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Evaluation of epiduroscopy for detection of vertebral canal and spinal cord lesions in dogs

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  • 1 Department of Large Animal Clinical Sciences, College of Veterinary Medicine, University of Florida, Gainesville, FL 32610.
  • | 2 Department of Clinical Sciences, College of Veterinary Medicine, North Carolina State University, Raleigh NC 27607.
  • | 3 Department of Anesthesiology, College of Medicine, University of Florida, Gainesville, FL 32610.
  • | 4 Department of Large Animal Clinical Sciences, College of Veterinary Medicine, University of Florida, Gainesville, FL 32610.

Abstract

OBJECTIVE To evaluate the potential usefulness of epiduroscopy for clinical diagnosis and treatment of vertebral canal and spinal cord lesions in dogs.

SAMPLE Cadavers of 6 mixed-breed dogs.

PROCEDURES Dogs were positioned in sternal recumbency, and an endoscope was introduced into the lumbosacral epidural space. A fiberscope (diameter, 0.9 mm; length, 30 cm) was used for 3 dogs, and a videoscope (diameter, 2.8 mm; length, 70 cm) was used for the other 3 dogs. Visibility and identities of anatomic structures were recorded, and maneuverability of the endoscopes was assessed. Extent of macroscopic tissue damage was evaluated by manual dissection of the vertebral canal at the end of the procedure.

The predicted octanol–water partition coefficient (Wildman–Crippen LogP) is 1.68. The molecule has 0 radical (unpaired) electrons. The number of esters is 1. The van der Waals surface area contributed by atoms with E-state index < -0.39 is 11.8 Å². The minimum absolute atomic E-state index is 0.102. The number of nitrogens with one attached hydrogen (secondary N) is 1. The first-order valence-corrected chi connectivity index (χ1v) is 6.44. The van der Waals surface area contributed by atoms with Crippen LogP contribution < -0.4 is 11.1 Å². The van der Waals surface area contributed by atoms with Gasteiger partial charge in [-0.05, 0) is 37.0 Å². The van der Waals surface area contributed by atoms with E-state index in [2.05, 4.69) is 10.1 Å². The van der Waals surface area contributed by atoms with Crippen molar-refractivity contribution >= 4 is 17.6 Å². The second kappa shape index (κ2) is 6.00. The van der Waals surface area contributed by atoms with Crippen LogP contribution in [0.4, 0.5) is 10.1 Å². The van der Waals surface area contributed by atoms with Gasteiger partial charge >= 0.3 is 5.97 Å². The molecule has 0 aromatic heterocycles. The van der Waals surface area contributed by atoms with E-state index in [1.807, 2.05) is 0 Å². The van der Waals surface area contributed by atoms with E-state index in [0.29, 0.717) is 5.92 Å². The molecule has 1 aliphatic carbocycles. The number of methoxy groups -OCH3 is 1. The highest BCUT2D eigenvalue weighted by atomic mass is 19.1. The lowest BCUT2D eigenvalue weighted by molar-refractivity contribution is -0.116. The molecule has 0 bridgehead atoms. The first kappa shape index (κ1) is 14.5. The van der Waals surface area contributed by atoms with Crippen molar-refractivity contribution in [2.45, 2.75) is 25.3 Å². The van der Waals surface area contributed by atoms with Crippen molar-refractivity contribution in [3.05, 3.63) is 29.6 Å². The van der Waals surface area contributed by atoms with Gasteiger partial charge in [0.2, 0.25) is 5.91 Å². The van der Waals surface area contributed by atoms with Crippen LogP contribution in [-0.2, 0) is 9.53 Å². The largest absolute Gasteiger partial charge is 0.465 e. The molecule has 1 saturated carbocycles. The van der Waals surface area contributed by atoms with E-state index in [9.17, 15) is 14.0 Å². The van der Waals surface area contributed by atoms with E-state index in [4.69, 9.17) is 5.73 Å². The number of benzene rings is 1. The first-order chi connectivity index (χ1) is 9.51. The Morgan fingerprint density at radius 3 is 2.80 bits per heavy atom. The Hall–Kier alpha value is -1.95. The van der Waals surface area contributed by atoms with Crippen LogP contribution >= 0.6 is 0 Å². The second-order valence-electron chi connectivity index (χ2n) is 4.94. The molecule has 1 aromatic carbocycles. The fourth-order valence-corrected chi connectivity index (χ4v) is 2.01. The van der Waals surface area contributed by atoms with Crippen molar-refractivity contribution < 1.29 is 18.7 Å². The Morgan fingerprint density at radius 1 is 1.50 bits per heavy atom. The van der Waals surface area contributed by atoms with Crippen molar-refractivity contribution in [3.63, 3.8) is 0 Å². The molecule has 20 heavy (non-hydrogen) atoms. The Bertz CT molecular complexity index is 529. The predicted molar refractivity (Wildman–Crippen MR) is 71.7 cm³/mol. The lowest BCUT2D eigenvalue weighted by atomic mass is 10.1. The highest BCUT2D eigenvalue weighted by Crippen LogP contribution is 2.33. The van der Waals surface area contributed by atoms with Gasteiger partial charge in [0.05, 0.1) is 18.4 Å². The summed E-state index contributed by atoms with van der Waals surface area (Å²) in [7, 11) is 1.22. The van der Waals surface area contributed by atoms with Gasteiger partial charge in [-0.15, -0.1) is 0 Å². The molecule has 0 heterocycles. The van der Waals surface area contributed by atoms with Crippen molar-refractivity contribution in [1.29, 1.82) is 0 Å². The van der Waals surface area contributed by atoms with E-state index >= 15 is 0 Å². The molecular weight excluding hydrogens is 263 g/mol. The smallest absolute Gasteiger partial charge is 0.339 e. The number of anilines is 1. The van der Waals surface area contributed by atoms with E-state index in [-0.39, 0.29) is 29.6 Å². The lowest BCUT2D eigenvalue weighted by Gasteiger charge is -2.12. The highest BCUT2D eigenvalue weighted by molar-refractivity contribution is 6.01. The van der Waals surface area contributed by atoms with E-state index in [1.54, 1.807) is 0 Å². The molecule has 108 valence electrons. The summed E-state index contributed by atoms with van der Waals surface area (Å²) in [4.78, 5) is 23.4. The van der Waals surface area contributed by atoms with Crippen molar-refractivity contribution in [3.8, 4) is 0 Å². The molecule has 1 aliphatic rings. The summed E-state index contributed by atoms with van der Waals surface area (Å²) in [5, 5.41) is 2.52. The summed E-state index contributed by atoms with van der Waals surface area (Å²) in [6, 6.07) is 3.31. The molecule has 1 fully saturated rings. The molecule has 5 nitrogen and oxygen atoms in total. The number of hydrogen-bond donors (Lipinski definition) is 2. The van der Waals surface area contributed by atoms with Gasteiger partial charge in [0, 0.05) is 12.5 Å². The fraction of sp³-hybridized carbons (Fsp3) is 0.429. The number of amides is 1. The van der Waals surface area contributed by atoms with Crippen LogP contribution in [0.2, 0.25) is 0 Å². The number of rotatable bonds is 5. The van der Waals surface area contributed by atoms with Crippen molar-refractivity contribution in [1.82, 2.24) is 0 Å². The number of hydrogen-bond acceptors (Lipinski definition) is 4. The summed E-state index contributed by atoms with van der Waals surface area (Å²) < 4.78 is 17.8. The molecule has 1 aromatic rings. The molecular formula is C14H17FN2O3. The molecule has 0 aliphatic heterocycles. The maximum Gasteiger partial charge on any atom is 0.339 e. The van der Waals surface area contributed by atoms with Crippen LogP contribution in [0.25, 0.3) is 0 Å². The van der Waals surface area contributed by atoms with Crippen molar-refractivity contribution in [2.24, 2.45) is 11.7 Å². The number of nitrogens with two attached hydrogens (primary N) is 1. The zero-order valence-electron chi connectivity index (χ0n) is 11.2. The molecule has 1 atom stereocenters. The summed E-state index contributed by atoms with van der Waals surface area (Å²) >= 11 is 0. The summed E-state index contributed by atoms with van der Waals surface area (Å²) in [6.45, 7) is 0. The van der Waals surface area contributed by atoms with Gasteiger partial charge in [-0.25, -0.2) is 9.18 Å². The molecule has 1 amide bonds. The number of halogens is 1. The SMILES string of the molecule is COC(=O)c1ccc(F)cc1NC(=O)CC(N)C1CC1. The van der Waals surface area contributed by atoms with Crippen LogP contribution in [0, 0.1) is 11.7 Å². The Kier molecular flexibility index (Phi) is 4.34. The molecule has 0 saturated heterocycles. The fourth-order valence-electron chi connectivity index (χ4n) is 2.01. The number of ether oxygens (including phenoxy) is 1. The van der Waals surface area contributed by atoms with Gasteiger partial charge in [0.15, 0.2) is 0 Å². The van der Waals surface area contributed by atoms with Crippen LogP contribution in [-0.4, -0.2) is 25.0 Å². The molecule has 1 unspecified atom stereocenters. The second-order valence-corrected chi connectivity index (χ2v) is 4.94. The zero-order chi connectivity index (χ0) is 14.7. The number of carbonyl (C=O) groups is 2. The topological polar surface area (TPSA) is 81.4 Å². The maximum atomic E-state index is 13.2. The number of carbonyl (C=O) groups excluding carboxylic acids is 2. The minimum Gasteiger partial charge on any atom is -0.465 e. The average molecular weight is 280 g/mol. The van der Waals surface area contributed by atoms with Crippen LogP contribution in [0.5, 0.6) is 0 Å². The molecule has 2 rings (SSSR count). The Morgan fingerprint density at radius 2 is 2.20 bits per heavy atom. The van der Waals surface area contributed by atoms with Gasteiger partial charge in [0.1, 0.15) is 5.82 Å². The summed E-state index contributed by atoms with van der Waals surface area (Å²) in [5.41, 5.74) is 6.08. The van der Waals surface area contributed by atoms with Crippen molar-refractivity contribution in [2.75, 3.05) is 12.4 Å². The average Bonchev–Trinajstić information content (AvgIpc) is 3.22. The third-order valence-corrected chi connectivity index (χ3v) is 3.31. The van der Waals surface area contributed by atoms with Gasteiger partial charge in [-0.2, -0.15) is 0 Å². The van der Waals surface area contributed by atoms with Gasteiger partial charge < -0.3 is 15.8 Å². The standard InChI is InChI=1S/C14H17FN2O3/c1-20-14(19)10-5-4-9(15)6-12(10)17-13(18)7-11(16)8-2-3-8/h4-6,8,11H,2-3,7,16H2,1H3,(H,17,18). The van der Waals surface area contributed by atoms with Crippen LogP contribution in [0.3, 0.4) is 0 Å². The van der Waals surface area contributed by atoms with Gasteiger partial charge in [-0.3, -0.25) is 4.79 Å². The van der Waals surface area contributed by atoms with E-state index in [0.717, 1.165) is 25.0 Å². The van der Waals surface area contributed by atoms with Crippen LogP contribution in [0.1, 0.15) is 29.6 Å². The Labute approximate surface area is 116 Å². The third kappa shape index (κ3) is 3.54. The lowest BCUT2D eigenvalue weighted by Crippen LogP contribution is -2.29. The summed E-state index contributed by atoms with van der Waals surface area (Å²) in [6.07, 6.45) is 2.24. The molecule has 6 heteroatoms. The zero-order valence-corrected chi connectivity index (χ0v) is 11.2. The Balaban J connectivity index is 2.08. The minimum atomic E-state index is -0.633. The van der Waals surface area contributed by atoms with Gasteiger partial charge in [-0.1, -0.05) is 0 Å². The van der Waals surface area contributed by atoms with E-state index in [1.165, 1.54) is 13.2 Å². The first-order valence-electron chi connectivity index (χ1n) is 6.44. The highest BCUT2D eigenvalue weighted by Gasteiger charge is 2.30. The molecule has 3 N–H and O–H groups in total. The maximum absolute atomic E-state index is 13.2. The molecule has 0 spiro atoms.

RESULTS Intermittent saline (0.9% NaCl) solution infusion, CO2 insufflation, and endoscope navigation improved visualization by separating the epidural fat from the anatomic structures of interest. Images obtained with the fiberscope were small and of poor quality, making identification of specific structures difficult. Maneuverability of the fiberscope was difficult, and target structures could not be reliably reached or identified. Maneuverability and image quality of the videoscope were superior, and spinal nerve roots, spinal dura mater, epidural fat, and blood vessels could be identified. Subsequent manual dissection of the vertebral canal revealed no gross damage in the spinal cord, nerve roots, or blood vessels.

CONCLUSIONS AND CLINICAL RELEVANCE A 2.8-mm videoscope was successfully used to perform epiduroscopy through the lumbosacral space in canine cadavers. Additional refinement and evaluation of the technique in live dogs is necessary before its use can be recommended for clinical situations.

Contributor Notes

Address correspondence to Dr. Garcia-Pereira (garciaf@ufl.edu).